From working arrangements to social events, the pandemic has pushed people to reassess what’s important.
For some that meant living in a bigger house on a quieter street. For others, their finances became their biggest priority.
And it seems ultra-high net worths and their families fall into the latter category, with the super-rich looking to take a more active role in managing their wealth, Ali Jamal, founder of wealth management firm Azura, tells International Adviser.
More specifically, they are on the hunt for “off-market” opportunities and “partnerships with other wealthy families”, and have started to prefer taking the independent road and keep things outside of the banks to not get stuck in cross-border issues or “internal politics”.
Cheap borrowing from banks is driving interest in credit investing; with private flying, luxury homes and summer houses also popular among ultra-high net worths, said Jamal.
Private jets – owned and rented – are being increasingly viewed as a necessity in light of lockdown. Pre-pandemic, very wealthy people tended not to fly private, he added.
But it’s not just the tangible investments UHNWs are making that has changed.
“I think they are moving away from being a passive investor to becoming more active,” Jamal added. “And it is an ecosystem: it is the client, it is us and the banks, and the three of us have to work together to create something.
“Before, there were a lot of people working in silo. But lots of big transactions have been funded by the families themselves, for example, Spacs, which are the ultimate trend today. Now the clients have become more sophisticated.
“I think, by spending time at home during covid, they’ve been also more educated about what’s going on and how they can make the best out of the current market conditions.”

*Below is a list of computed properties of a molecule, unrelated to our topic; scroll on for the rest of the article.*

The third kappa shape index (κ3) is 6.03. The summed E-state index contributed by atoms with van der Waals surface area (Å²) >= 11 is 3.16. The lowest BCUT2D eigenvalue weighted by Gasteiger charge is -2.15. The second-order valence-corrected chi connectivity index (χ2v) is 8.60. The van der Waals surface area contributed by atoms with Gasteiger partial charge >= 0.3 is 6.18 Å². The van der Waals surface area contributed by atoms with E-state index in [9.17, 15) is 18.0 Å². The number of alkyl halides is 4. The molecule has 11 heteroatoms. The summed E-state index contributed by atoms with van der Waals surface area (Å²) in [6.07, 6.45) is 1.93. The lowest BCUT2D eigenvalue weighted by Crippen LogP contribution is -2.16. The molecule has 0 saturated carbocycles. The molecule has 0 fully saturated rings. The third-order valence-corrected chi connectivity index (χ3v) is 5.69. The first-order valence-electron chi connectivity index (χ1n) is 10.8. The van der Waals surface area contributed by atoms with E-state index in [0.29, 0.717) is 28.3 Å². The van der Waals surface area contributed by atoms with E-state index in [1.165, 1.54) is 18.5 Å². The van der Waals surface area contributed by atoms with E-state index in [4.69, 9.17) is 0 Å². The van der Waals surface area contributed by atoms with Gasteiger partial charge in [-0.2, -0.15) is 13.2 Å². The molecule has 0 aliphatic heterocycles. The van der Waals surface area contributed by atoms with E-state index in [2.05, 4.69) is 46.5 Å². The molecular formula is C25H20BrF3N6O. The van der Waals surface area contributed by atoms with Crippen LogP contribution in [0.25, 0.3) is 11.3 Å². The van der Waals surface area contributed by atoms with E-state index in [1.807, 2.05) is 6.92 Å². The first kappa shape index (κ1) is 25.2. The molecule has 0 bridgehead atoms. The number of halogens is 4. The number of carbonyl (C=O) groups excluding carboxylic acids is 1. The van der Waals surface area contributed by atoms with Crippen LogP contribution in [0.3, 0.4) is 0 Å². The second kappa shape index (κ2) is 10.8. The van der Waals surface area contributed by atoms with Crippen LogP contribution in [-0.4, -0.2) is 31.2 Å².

Another hot area for UHNWs, Jamal said, is the M&A market. Super rich families are looking to get involved, especially when it comes to acquisitions, considering how well the private equity sector is doing.
Their interest in M&A, according to Jamal, is due to the fact that, despite the stock market looking good, it is still “too expensive”.
Older v younger
All families, regardless of how much wealth they hold, will have internal struggles between the needs of the older and younger generations.
Older UHNWs seem to be holding on to real estate, while the younger cohort wants to be more cutting edge and invest in the latest trends such as TikTok and Robinhood.
That doesn’t mean, however, that they are not willing to meet in the middle if the right opportunity arises.
Jamal explained he was part of a conversation between a UHNW father and son, where the son wanted to invest in Disney stocks during the first few months of the pandemic.
His father contested the move because “all the theme parks were closed”, but as the movie giant was gearing up to launch its own streaming platform – Dinsey+ – and the son explained to his father the similarities with Netflix, the father did not take long to convince.
“It is one of the biggest challenges for us to have discussions when we deal with our single family office clients, but a lot of the old generation are giving the next generation a little bit of the allocation to prove themselves,” Jamal said.
That also applies to their ESG preferences. The Azura founder said that older UHNWs have moved past the stage where they need convincing and have fully embraced that this is where the world is headed.
High on their priority lists are social issues such as creating more jobs and increasing minimum wages, but also putting money towards a greener society.
The most popular choices, Jamal explained, are either “Beyond Burgers or climate change”.
Additionally, he believes that the attitudes towards ESG among UHNWs are only going to become increasingly positive.
This is because, he thinks that world governments will apply the same framework they currently have for philanthropic and charitable donations from the super-rich in a way where investing and supporting ESG initiatives won’t hurt their tax income or their lifestyle.